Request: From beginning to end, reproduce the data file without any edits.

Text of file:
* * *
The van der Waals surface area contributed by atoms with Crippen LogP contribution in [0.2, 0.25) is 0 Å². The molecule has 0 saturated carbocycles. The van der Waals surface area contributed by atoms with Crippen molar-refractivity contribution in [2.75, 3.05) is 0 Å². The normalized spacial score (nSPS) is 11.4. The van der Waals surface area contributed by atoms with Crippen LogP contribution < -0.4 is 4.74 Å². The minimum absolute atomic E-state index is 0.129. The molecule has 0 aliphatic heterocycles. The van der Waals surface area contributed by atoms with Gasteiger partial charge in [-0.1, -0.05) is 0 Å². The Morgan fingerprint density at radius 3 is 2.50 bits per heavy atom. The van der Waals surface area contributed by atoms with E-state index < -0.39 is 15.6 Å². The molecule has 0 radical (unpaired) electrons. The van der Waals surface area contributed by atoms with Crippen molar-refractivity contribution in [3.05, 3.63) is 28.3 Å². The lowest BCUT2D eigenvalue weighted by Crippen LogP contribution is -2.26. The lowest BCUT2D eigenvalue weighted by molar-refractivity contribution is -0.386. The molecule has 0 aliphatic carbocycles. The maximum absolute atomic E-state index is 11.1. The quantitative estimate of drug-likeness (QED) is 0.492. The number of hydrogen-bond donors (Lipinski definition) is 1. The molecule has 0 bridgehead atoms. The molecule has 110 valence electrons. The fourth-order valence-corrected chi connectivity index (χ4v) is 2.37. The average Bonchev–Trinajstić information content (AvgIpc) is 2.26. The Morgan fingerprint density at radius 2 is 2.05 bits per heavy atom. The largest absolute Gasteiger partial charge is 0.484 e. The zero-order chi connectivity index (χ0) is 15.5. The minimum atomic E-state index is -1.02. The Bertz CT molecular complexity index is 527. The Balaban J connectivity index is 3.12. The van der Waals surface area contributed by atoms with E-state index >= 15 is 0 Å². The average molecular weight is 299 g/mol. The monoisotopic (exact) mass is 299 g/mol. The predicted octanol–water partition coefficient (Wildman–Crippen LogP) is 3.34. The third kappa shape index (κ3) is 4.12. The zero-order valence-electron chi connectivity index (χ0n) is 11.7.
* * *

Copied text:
The van der Waals surface area contributed by atoms with Crippen LogP contribution in [0.2, 0.25) is 0 Å². The molecule has 0 saturated carbocycles. The van der Waals surface area contributed by atoms with Crippen molar-refractivity contribution in [2.75, 3.05) is 0 Å². The normalized spacial score (nSPS) is 11.4. The van der Waals surface area contributed by atoms with Crippen LogP contribution < -0.4 is 4.74 Å². The minimum absolute atomic E-state index is 0.129. The molecule has 0 aliphatic heterocycles. The van der Waals surface area contributed by atoms with Gasteiger partial charge in [-0.1, -0.05) is 0 Å². The Morgan fingerprint density at radius 3 is 2.50 bits per heavy atom. The van der Waals surface area contributed by atoms with E-state index < -0.39 is 15.6 Å². The molecule has 0 radical (unpaired) electrons. The van der Waals surface area contributed by atoms with Crippen molar-refractivity contribution in [3.05, 3.63) is 28.3 Å². The lowest BCUT2D eigenvalue weighted by Crippen LogP contribution is -2.26. The lowest BCUT2D eigenvalue weighted by molar-refractivity contribution is -0.386. The molecule has 0 aliphatic carbocycles. The maximum absolute atomic E-state index is 11.1. The quantitative estimate of drug-likeness (QED) is 0.492. The number of hydrogen-bond donors (Lipinski definition) is 1. The molecule has 0 bridgehead atoms. The molecule has 110 valence electrons. The fourth-order valence-corrected chi connectivity index (χ4v) is 2.37. The average Bonchev–Trinajstić information content (AvgIpc) is 2.26. The Morgan fingerprint density at radius 2 is 2.05 bits per heavy atom. The largest absolute Gasteiger partial charge is 0.484 e. The zero-order chi connectivity index (χ0) is 15.5. The minimum atomic E-state index is -1.02. The Bertz CT molecular complexity index is 527. The Balaban J connectivity index is 3.12. The van der Waals surface area contributed by atoms with E-state index >= 15 is 0 Å². The average molecular weight is 299 g/mol. The monoisotopic (exact) mass is 299 g/mol. The predicted octanol–water partition coefficient (Wildman–Crippen LogP) is 3.34. The third kappa shape index (κ3) is 4.12. The zero-order valence-electron chi connectivity index (χ0n) is 11.7.